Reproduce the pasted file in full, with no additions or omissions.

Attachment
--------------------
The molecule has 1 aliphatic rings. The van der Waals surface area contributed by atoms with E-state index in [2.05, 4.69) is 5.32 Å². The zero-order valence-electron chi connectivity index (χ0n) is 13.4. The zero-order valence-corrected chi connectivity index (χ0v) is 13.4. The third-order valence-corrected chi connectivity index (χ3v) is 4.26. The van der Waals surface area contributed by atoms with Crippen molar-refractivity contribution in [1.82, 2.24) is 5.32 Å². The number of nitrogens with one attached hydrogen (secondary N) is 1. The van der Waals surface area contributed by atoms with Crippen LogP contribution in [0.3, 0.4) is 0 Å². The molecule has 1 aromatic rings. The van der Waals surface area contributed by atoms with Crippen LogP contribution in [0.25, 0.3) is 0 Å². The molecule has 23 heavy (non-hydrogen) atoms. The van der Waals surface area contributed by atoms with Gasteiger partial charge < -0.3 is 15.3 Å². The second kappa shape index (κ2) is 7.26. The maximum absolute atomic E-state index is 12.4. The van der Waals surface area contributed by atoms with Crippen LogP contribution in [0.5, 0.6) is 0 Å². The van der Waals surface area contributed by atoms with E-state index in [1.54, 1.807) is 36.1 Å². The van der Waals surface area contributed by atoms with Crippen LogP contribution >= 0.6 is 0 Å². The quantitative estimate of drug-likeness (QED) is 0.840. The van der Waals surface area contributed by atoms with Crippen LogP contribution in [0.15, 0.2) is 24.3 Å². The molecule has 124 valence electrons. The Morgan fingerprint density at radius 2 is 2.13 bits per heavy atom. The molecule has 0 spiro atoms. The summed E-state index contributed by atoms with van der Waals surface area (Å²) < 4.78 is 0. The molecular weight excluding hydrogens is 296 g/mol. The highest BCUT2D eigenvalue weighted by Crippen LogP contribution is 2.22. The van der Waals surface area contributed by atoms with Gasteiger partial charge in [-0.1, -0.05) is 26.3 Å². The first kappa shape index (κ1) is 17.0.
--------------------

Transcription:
The molecule has 1 aliphatic rings. The van der Waals surface area contributed by atoms with E-state index in [2.05, 4.69) is 5.32 Å². The zero-order valence-electron chi connectivity index (χ0n) is 13.4. The zero-order valence-corrected chi connectivity index (χ0v) is 13.4. The third-order valence-corrected chi connectivity index (χ3v) is 4.26. The van der Waals surface area contributed by atoms with Crippen molar-refractivity contribution in [1.82, 2.24) is 5.32 Å². The number of nitrogens with one attached hydrogen (secondary N) is 1. The van der Waals surface area contributed by atoms with Crippen LogP contribution in [0.3, 0.4) is 0 Å². The molecule has 1 aromatic rings. The van der Waals surface area contributed by atoms with Crippen LogP contribution in [0.25, 0.3) is 0 Å². The molecule has 23 heavy (non-hydrogen) atoms. The van der Waals surface area contributed by atoms with Gasteiger partial charge < -0.3 is 15.3 Å². The second kappa shape index (κ2) is 7.26. The maximum absolute atomic E-state index is 12.4. The van der Waals surface area contributed by atoms with Crippen LogP contribution in [0.5, 0.6) is 0 Å². The van der Waals surface area contributed by atoms with E-state index in [1.54, 1.807) is 36.1 Å². The van der Waals surface area contributed by atoms with Crippen LogP contribution >= 0.6 is 0 Å². The quantitative estimate of drug-likeness (QED) is 0.840. The van der Waals surface area contributed by atoms with Crippen LogP contribution in [0.15, 0.2) is 24.3 Å². The molecule has 124 valence electrons. The Morgan fingerprint density at radius 2 is 2.13 bits per heavy atom. The molecule has 0 spiro atoms. The summed E-state index contributed by atoms with van der Waals surface area (Å²) < 4.78 is 0. The molecular weight excluding hydrogens is 296 g/mol. The highest BCUT2D eigenvalue weighted by Crippen LogP contribution is 2.22. The van der Waals surface area contributed by atoms with Gasteiger partial charge in [-0.1, -0.05) is 26.3 Å². The first kappa shape index (κ1) is 17.0.